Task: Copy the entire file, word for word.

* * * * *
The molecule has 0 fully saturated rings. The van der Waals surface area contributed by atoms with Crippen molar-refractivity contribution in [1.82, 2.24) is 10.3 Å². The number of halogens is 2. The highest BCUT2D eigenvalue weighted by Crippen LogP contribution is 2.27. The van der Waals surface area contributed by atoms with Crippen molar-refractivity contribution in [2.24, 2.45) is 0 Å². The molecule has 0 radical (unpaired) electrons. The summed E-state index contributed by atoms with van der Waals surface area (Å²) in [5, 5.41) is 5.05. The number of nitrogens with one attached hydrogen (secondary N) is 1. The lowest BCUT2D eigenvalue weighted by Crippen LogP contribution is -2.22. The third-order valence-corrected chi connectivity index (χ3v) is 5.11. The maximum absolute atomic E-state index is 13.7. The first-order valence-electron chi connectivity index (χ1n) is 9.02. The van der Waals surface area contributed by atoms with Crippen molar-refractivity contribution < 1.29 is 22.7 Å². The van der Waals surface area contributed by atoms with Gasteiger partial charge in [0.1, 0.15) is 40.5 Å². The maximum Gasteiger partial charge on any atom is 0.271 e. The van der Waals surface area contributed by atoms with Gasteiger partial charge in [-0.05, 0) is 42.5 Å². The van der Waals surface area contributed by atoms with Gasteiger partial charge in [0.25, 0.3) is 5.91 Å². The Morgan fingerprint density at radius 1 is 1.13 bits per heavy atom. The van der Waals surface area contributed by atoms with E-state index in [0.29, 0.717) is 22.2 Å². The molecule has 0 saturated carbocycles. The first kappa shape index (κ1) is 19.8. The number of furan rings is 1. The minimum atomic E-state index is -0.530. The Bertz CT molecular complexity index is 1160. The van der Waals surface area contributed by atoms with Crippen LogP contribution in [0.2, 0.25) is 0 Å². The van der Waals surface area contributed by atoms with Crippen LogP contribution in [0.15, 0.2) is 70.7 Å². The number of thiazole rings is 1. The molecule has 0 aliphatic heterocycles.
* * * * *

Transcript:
The molecule has 0 fully saturated rings. The van der Waals surface area contributed by atoms with Crippen molar-refractivity contribution in [1.82, 2.24) is 10.3 Å². The number of halogens is 2. The highest BCUT2D eigenvalue weighted by Crippen LogP contribution is 2.27. The van der Waals surface area contributed by atoms with Crippen molar-refractivity contribution in [2.24, 2.45) is 0 Å². The molecule has 0 radical (unpaired) electrons. The summed E-state index contributed by atoms with van der Waals surface area (Å²) in [5, 5.41) is 5.05. The number of nitrogens with one attached hydrogen (secondary N) is 1. The lowest BCUT2D eigenvalue weighted by Crippen LogP contribution is -2.22. The third-order valence-corrected chi connectivity index (χ3v) is 5.11. The maximum absolute atomic E-state index is 13.7. The first-order valence-electron chi connectivity index (χ1n) is 9.02. The van der Waals surface area contributed by atoms with Crippen molar-refractivity contribution < 1.29 is 22.7 Å². The van der Waals surface area contributed by atoms with Gasteiger partial charge in [0.1, 0.15) is 40.5 Å². The maximum Gasteiger partial charge on any atom is 0.271 e. The van der Waals surface area contributed by atoms with Gasteiger partial charge in [-0.05, 0) is 42.5 Å². The van der Waals surface area contributed by atoms with Gasteiger partial charge in [0.25, 0.3) is 5.91 Å². The Morgan fingerprint density at radius 1 is 1.13 bits per heavy atom. The van der Waals surface area contributed by atoms with E-state index in [0.29, 0.717) is 22.2 Å². The molecule has 0 saturated carbocycles. The first kappa shape index (κ1) is 19.8. The number of furan rings is 1. The minimum atomic E-state index is -0.530. The Bertz CT molecular complexity index is 1160. The van der Waals surface area contributed by atoms with Crippen LogP contribution in [0.2, 0.25) is 0 Å². The van der Waals surface area contributed by atoms with Crippen LogP contribution in [0.15, 0.2) is 70.7 Å². The number of thiazole rings is 1. The molecule has 0 aliphatic heterocycles.